Model Railway Control

Skill LevelArea of FocusOperating System

This project shows you how to configure the DragonBoard 410c to allow it to control a model railway using DCC (Digital Command and Control) and open source JMRI software, via a USB/DCC interface. In this particular case, the focus is on controlling the track and signaling, but the codebase also includes the ability to program DCC locomotives.

As a hobbyist, it would be great to have a seamless, extensible, computerized way to manage a model using the DCC standard. The desired outcome was to enable track and signal control (with UK, US, German and many more signaling styles), and to have a system that will enable a move into digital locomotive control, and also remote control via a mobile phone. The system has the potential to support automatic signaling based on train detection, but this requires additional hardware.

Materials Required / Parts List / Tools

Source Code / Source Examples / Application Executable

Additional Resources

Build / Assembly

  1. Modify the box to fit the DragonBoard 410c. It can be fitted to the lid, with the first pair of holes 20mm from the edge to allow for the connectors, and then cut a slot on the main edge to clear the connectors, and a smaller one on the rear for the power connector.

    Mount the board using the M2.5 screws and pillars. (Note: alternatively it may be possible to get a suitable box 3D printed).
  2. Unpack the DragonBoard 410c and optionally check it with its initial Android software (all DIP switches off), and supplied power supply (via a mains adaptor as necessary). Use a modern HDMI TV or monitor for this step..
  3. Create a linux (Alip) boot micro SDHC chip as described here on a Windows or Linux PC, (with the micro SDHC mounted in an SDHC holder)
  4. Insert the microSDHC into the DragonBoard and power it up with DIP SW 2 On.
  5. Linux will now be loaded onto the DB in place of Android. Once the power up sequence has completed, you can shut down and turn off the board. Remove the SDHC and turn off SW2.
  6. At this point you can also swap the HDMI TV for your intended monitor.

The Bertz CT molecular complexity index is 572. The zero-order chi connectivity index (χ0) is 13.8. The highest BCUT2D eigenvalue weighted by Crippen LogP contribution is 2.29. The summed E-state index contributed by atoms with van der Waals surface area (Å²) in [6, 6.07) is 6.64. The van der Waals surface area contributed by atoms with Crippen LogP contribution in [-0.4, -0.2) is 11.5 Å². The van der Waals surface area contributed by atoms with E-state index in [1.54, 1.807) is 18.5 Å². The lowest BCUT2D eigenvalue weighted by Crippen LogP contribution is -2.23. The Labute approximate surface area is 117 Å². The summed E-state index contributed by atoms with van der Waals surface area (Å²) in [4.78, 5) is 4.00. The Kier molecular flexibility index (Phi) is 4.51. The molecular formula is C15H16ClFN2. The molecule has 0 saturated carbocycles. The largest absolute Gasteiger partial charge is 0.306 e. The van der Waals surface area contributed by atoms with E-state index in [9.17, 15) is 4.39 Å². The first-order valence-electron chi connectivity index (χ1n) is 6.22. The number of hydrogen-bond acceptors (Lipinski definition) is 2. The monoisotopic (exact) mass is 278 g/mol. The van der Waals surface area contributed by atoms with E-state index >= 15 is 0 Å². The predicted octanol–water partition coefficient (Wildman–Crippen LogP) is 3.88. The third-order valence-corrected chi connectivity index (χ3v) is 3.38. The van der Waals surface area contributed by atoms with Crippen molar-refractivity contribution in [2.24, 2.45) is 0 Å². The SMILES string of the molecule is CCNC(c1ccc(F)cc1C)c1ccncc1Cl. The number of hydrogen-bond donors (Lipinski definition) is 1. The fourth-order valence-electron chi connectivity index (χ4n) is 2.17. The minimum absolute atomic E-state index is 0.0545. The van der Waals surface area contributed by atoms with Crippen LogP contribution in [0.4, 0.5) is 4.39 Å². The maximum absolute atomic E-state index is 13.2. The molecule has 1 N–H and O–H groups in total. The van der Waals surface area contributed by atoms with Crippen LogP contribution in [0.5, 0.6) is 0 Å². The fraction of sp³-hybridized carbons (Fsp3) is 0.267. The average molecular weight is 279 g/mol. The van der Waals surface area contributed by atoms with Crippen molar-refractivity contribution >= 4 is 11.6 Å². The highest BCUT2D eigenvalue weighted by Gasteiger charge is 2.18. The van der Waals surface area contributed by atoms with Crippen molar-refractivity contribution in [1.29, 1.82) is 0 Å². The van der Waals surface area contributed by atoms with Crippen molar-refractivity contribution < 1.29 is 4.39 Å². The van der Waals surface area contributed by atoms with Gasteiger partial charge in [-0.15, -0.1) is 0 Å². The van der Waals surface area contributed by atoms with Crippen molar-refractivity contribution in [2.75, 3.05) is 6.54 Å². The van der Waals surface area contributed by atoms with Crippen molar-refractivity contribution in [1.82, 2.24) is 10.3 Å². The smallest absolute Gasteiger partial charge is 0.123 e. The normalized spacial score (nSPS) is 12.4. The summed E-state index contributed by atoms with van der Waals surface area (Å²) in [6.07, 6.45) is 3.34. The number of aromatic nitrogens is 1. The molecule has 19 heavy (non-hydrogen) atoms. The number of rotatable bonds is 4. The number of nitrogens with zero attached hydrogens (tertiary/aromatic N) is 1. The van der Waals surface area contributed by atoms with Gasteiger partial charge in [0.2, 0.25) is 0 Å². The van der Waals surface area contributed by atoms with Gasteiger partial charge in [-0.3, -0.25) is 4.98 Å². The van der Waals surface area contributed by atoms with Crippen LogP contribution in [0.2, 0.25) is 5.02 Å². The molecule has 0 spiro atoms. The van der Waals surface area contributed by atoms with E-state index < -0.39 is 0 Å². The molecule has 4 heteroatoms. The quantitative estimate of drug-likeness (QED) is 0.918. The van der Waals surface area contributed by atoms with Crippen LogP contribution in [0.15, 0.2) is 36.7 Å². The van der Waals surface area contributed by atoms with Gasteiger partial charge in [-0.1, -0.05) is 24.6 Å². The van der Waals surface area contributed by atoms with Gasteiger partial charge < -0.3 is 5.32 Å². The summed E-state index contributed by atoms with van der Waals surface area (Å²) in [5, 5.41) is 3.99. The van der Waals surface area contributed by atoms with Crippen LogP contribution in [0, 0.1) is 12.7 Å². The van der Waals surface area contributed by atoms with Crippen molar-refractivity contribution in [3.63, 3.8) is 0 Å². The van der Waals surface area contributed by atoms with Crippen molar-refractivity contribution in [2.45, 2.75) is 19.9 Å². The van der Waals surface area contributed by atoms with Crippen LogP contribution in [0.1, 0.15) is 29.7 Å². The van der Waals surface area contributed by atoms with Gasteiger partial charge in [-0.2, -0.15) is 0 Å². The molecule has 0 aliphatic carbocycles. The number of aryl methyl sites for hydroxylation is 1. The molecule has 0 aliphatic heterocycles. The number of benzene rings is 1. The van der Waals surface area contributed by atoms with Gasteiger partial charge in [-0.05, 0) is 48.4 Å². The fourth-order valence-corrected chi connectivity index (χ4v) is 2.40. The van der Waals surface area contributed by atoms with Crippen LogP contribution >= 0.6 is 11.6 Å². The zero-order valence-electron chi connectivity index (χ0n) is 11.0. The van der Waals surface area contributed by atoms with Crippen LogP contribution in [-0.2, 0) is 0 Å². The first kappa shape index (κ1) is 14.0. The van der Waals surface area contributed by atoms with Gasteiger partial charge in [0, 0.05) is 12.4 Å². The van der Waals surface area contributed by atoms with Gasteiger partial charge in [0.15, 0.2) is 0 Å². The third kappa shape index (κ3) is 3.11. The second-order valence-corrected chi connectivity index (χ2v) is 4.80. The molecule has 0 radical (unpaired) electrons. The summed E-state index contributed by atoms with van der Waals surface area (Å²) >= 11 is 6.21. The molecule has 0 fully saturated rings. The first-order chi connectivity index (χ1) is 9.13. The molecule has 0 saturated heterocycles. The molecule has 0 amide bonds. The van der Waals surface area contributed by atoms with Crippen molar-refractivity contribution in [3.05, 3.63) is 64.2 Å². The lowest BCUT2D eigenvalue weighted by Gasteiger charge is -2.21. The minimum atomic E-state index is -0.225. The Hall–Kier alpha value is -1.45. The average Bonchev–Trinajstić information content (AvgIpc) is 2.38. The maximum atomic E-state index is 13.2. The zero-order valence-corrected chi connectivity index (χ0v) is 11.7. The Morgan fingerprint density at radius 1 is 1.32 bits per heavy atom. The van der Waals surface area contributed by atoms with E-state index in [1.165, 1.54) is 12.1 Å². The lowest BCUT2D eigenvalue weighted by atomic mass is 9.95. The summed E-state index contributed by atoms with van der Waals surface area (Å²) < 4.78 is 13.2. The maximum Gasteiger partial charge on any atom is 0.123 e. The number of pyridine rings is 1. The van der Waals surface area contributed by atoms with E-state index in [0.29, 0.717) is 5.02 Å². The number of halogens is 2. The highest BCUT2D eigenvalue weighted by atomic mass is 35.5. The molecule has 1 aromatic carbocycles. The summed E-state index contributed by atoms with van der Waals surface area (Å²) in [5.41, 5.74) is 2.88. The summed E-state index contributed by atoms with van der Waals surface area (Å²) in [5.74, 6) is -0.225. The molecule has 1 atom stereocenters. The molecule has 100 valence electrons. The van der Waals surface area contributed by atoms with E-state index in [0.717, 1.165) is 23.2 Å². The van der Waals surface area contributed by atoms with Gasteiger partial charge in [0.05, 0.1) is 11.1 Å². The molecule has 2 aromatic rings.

7. Power up the DB and configure the Wi-Fi to suit your network.
  8. Set up the hardware as shown:

  9. Use the browser to go to the JMRI site. Download the .tgz file, and place it in the home/linaro directory using the file manager.
  10. Click on the TGZ file and extract the contents (keeping the directory structure).
  11. Optionally configure a shortcut to the script files that you will need (in particular DecoderPro), or use the file manager to open a terminal window (in home/linaro/JMRI) from which you can start the script.

  12. Note (1): It should be possible to replace the keyboard and mouse with Bluetooth versions, in which case the hub will not be required.
  13. Note (2): For tidiness/compactness, it should also be possible to use a touch screen in place of the monitor, mouse and keyboard.

Usage Instructions

  1. To run the code open a terminal window and start the DecoderPro script. On the first time you run it, you will need to set your preference – set SPROG DCC for the system type and DCC Command Station for the device.

  2. The screen should enter the DecoderPro screen. Turn on the SPROG output, with the “power switch” on the top right of the screen. This will go green, and one of the LEDs on the SPROG will start to flash, showing that the output is “live”.
  3. From this point you can configure DCC locomotives, or open PanelPro to create a layout panel via a “drag and drop” editor. This will allow you to control signals and turnouts, by clicking on their respective symbols on the screen.

  4. Use the tables options to enter signal and point DCC assignments and include them on the panel (numerous different signaling system styles are supported, and also various DCC decoders).
  5. Once you have set up your panel plan, clicking on each device with the mouse will change it to the next aspect or switch the route.
  6. Be sure to save the panel .xml file using a name of your choice before shutting down at the end of your session. This file is kept in .JMRI, and will be needed if/when you update to the next release.